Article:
angled chute is cited in crash
By Kevin McDermott
Post-Dispatch Springfield Bureau
SPRINGFIELD, Ill. - A Springfield man's parachute may have opened early and tangled around the tail of a single-engine plane as he was preparing to jump, killing him and sending the plane into a nose dive that caused the other five men aboard to bail out.
That is emerging as the most likely scenario for Sunday's fatal sky-diving outing near Taylorville, Ill., southeast of Springfield, state and federal officials said Monday.
Dead is William J. Jensen, 38, of Springfield, a computer consultant and father of two who took up sky diving about five years ago. Four other parachute enthusiasts and the plane's pilot all parachuted safely away from the plane before it crashed. The pilot sustained minor injuries.
The 1967 Cessna 206 crashed into a bean field about 2:40 p.m. Sunday, after taking off from Taylorville's municipal airport carrying the pilot and five members of the Mid-America Sport Parachute Club. Witnesses said the plane appeared to stall and began to roll slowly and descend as the five parachutists escaped.
Jensen's body was found with the plane at the crash site, officials said. No one on the ground was injured.
Based on eyewitness reports, officials initially believed the plane had had unrelated mechanical problems that caused it to crash and that Jensen had failed to get out in time. But by Monday, officials said it appeared that Jensen's chute had accidentally deployed while he was still on the plane, possibly killing him instantly, and then causing the crash.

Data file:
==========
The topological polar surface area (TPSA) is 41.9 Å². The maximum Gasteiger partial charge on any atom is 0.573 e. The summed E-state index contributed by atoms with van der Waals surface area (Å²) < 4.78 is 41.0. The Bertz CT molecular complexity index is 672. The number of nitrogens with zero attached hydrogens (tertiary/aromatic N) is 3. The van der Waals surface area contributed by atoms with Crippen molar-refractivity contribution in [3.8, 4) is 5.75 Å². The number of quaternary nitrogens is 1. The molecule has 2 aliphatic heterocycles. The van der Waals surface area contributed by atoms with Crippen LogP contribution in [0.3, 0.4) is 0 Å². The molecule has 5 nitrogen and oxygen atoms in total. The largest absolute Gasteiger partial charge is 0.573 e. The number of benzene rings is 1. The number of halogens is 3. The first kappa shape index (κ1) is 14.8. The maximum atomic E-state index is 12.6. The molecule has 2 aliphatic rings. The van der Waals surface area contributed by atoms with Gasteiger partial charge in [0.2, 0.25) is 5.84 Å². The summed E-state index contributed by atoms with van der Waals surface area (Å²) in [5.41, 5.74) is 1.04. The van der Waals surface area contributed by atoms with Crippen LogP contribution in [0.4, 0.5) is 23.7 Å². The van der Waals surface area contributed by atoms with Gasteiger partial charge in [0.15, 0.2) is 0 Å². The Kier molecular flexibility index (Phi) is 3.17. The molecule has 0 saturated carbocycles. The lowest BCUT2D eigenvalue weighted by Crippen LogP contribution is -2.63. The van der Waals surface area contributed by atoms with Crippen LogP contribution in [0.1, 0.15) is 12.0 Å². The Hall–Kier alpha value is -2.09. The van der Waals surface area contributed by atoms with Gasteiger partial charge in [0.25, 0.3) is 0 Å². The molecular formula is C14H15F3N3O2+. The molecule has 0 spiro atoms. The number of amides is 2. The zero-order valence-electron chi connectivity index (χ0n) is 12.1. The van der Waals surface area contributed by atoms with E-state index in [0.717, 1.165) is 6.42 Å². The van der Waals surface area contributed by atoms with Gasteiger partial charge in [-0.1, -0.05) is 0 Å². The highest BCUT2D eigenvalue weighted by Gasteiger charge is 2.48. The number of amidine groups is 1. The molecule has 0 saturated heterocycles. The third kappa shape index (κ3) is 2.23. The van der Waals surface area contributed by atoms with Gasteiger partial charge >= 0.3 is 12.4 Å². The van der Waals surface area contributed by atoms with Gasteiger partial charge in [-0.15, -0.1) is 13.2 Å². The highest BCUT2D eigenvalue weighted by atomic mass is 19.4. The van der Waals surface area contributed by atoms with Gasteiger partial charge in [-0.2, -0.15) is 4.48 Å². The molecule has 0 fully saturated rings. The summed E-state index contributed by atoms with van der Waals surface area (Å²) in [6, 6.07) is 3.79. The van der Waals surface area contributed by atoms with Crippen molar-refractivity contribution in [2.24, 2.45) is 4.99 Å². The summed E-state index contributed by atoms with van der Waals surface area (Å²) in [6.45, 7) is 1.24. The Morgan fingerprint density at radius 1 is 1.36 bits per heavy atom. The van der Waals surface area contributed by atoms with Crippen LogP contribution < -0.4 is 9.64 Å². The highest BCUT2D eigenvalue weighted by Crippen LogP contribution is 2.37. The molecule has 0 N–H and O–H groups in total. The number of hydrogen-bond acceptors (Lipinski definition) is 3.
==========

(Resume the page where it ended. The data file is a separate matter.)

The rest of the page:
The crash is being investigated by the Federal Aviation Administration and the National Transportation Safety Board.
"It appears . . . the chute became entangled with the tail, causing the plain to spiral," said FAA spokeswoman Elizabeth Isham Cory. She said the plane - which was found on its back but mostly intact at the crash site - didn't show signs of mechanical problems.
Christian County Chief Deputy Coroner Rick Sutton said Monday his office's investigation indicated Jensen was making his way to the plane's diving platform when his parachute deployed prematurely. Sutton said the main parachute became tangled around the tail of the plane, jamming the rudder and sending the plane into a spin.
The other skydivers and the pilot thought Jensen had cut himself loose from the tangled main parachute and jumped to safety, Sutton said. Meanwhile, Jensen's reserve parachute became caught on the plane's wing, Sutton said.
Jensen's neck slammed into the wing, likely killing him instantly, Sutton said. He said he did not know whether Jensen's main parachute was cut loose from the tail.
Jensen competed in bicycle races around the Midwest until he took up sky diving about five years ago, said Gary Doering, a longtime friend. "He just took everything to its fullest. He was a real go-getter," said Doering.
Jensen, a self-employed computer consultant who did work with the state, was married and has a young son and daughter, officials said.
The pilot, Dean Baxter of Jacksonville, suffered minor injuries when he was jarred during his landing, possibly because he was using an older-model parachute, officials said. The other jumpers all were uninjured. They were identified as Matt Flannell of Taylorville, Jaco Duvenhage of Farmersville and Matt and Barnett Glisson of Springfield.
The Associated Press contributed to this report.
farewell brother. have fun hook turning through the clouds.